Monday, 9 February 2015

The Girl on the Train by Paula Hawkins

This book is absolutely everywhere at the moment. If you are a regular reader of this blog you’ll know that I can’t stand not getting in on a book hype, so with this newest thriller causing a storm in the book charts, I had to see what all the fuss was about. 

We meet the main character of Rachel, who catches the same commuter train every morning and in her routine she passes the same set of houses on a road that holds particularly poignant memories for her. 

One house on the street that she passes is inhabited by a couple that she does not know but sees regularly on her train journey, so she names them Jess and Jason, and imagines the life they lead together which is so different from her own.

 One day, she sees something shocking at the house and she suddenly finds herself involved in the lives of the couple she had invented and the people they actually are. Books like this are hard to describe without giving away the whole plotline, and not regurgitating the blurb, so I’ll try not to give away too much. 

I really liked the idea of the commute where Rachel has basically invented characters for the people she watches. I think we are all guilty of that at times (I know I am!) so it was interesting to read how she clashes with the real life versions of the people she portrayed in her head.

Rachel is a meaty main character with plenty of demons in her past including alcoholism, which bleeds into her present day life. I thought she was really well written and a great basis for the dark narrative that unravels around her. In my opinion, small character casts are great for the more turbulent stories like this, as you really get a sense of each person and the simplicity seems to make for more intense drama.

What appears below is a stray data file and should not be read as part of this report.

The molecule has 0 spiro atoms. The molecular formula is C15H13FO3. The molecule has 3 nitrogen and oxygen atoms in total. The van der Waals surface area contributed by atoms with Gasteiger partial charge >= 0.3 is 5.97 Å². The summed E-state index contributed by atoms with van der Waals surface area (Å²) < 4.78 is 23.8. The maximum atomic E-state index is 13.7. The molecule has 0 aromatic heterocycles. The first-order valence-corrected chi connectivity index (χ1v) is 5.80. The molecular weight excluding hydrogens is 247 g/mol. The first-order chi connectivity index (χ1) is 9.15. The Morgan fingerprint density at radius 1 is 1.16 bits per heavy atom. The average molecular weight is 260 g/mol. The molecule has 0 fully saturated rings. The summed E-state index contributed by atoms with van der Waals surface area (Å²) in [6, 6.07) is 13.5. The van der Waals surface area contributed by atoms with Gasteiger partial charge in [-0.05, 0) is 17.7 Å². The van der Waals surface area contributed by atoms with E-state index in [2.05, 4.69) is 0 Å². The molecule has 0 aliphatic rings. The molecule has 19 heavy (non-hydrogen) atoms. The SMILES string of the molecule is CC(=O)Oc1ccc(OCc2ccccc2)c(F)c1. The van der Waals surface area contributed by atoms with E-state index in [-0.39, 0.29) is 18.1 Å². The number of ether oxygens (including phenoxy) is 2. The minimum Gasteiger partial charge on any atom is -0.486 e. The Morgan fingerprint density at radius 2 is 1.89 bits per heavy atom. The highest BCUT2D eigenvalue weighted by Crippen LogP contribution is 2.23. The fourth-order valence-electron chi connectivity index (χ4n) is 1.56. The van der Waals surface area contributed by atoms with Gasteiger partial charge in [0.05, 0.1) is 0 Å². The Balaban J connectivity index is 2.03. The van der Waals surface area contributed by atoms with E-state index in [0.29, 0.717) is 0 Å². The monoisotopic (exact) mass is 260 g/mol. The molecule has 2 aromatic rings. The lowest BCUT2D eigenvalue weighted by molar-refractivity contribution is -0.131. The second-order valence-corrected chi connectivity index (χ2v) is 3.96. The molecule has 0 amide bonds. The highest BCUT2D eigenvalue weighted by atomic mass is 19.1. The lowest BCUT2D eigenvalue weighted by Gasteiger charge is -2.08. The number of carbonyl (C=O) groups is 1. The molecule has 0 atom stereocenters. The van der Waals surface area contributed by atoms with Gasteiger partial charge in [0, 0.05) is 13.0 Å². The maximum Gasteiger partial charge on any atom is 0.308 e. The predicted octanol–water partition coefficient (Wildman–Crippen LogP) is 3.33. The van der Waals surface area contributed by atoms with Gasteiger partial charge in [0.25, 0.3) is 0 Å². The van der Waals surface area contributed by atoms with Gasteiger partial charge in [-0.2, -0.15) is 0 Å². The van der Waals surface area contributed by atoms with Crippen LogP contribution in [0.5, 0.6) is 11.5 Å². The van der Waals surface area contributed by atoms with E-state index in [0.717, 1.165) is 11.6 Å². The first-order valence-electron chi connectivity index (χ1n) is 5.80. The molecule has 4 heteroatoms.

People are calling this book “the new Gone Girl” which is a phrase that is quite overused these days given the international success of the thriller by Gillian Flynn. I think as it is in the same vein of storytelling, I can see the comparison makes sense and probably will appeal to fans of Gone Girl (as it did to me) although I do hope that for more books like this, we can stop making such generic comparisons and promote it on its own merits. 

Cleverly crafted and addictive in its tale, I definitely recommend The Girl on the Train for thriller fans, and if you are a commuter yourself, I suggest it even more!


  1. I agree with everything, especially your note about Gone Girl. I said something similar in my review: while they will both appeal to people with similar tastes, comparing *everything* to Gone Girl does both Gone Girl and the thing you're comparing a disservice. Read things because you're interested in them, not because they're "the next Gone Girl/Game of Thrones/Harry Potter/whatever. :)

    1. Thanks Bridget. I really liked the style of TGONT, especially the London / commuter parts which are pretty relevant to me. As much as I loved Gone Girl too, there wasn't that personal connection, so I really wanted to review this book as a separate entity. Glad to see someone feels the same way! :)